Thanks to Netflix, I finally managed to watch Ken Burn’s epic documentary, The Civil War. It brought me back to my days as a kid and teenager when I was an avid Civil War buff, devouring all the books I could find on that conflict. William Tecumseh Sherman and Ulysses Grant were of course my favorite generals, there was no figure I found more contemptuous than George McClellan. Nothing in this documentary has given me reason to doubt my childhood judgments on these men. (Although I find it interesting that the people of New Jersey had it in them to elect McClellan governor in later years — I suppose the promise of America is that the possibility of redemption is always around the corner.).
But, I did learn about a figure I had never heard about before: Joshua Lawrence Chamberlain of Maine , who as a junior Union officer at the head of a Maine regiment, heroically defended Little Round Top against a vastly superior force of Confederates, and turned the tide of that battle in favor of the Union. He miraculously survived what should have been a fatal wound at the battle of Cold Harbor in 1864, receiving from Grant what Grant thought was a death-bed promotion to brigadier general. The greatest thing about this guy was that he was a professor of classics before the war, and after the war, among other things, became president of Bowdoin College. Who said that liberal arts education is useless?
The inclusion of comments from Fredrick Douglass were especially illuminating. Often frustrated with Lincoln’s seeming tardiness to wage war against slavery and his persistent indulgence of white prejudice, he later said about him words that I think are still important for progressives of all types to digest:
“I have said that President Lincoln was a white man, and shared the prejudices common to his countrymen towards the colored race. Looking back to his times and to the condition of his country, we are compelled to admit that this unfriendly feeling on his part may be safely set down as one element of his wonderful success in organizing the loyal American people for the tremendous conflict before them, and bringing them safely through that conflict. His great mission was to accomplish two things: first, to save his country from dismemberment and ruin; and, second, to free his country from the great crime of slavery. To do one or the other, or both, he must have the earnest sympathy and the powerful cooperation of his loyal fellow countrymen. Without this primary and essential condition to success his efforts must have been vain and utterly fruitless. Had he put the abolition of slavery before the salvation of the Union, he would have inevitably driven from him a powerful class of the American people and rendered resistance to rebellion impossible. Viewed from the genuine abolition ground, Mr. Lincoln seemed tardy, cold, dull, and indifferent; but measuring him by the sentiment of his country, a sentiment he was bound as a statesman to consult, he was swift, zealous, radical, and determined.”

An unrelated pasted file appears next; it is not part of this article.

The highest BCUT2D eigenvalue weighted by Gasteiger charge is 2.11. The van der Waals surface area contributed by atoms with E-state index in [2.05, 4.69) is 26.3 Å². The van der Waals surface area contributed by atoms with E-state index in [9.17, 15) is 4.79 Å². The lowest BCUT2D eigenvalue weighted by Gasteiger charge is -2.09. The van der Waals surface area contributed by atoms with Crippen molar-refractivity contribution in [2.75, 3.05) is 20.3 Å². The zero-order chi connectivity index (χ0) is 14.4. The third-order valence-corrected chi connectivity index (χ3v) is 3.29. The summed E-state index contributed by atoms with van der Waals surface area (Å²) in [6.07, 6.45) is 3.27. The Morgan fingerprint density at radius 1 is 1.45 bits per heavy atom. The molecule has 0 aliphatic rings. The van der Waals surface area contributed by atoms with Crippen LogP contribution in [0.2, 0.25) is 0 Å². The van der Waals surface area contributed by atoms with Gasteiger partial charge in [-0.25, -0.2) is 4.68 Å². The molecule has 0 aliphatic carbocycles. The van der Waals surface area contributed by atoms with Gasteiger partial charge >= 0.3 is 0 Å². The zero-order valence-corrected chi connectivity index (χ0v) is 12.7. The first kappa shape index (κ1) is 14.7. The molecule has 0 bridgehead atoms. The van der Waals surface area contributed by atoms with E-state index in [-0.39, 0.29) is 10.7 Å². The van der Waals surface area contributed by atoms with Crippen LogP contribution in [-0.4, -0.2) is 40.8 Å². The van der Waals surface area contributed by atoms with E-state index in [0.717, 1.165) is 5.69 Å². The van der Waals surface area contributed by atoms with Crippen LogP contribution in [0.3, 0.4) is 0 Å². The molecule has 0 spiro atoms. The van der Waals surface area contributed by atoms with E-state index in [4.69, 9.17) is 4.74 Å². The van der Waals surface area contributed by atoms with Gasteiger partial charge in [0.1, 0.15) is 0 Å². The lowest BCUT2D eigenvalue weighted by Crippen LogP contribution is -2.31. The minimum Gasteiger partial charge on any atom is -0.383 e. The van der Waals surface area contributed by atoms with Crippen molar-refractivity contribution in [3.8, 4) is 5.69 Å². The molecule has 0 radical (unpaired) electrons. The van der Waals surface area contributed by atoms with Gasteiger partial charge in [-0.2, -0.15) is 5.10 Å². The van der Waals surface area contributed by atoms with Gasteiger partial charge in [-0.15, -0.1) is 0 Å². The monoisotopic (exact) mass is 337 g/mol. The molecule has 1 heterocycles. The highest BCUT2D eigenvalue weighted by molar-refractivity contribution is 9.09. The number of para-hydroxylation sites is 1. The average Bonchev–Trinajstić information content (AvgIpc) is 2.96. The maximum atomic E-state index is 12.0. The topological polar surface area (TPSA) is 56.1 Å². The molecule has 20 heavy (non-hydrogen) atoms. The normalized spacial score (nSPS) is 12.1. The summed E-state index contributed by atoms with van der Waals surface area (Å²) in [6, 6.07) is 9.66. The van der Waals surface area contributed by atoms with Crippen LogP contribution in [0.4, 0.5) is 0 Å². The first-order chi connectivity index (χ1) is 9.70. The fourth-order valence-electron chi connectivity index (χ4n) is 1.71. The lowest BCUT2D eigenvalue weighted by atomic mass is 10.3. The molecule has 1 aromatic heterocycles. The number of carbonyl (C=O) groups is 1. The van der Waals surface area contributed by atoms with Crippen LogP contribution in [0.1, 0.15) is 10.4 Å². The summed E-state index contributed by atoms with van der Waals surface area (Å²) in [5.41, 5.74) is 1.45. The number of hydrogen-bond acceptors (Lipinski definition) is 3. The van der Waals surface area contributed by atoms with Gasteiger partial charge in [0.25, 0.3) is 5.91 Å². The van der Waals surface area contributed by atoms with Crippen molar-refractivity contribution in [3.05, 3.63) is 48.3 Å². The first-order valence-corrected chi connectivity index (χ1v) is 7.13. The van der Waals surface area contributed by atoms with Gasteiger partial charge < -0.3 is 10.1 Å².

War is clearly horrific, but does any of us today — I mean Americans — doubt that their sacrifice was absolutely necessary and that we are all in their debt for acts of courage we can scarcely imagine? It is easy with hindsight to say that the outcome of the war was never in doubt: given the vastly superior resources at the Union’s disposal, it was inevitable that they would win. That underestimates the extent of sacrifice that was required to produce victory against a determined foe. The Union could have easily decided those sacrifices were not worth it, and under the leadership of that scoundrel McClellan, nearly did throw in the towel. So, while superiority in men and weapons was a necessary condition for victory, it was not sufficient: a moral vision giving hope for a better future was required to sustain the sacrifices necessary to carry the day. That is precisely what is lacking in the Arab world and why all the killing, especially in Syria, is pointless.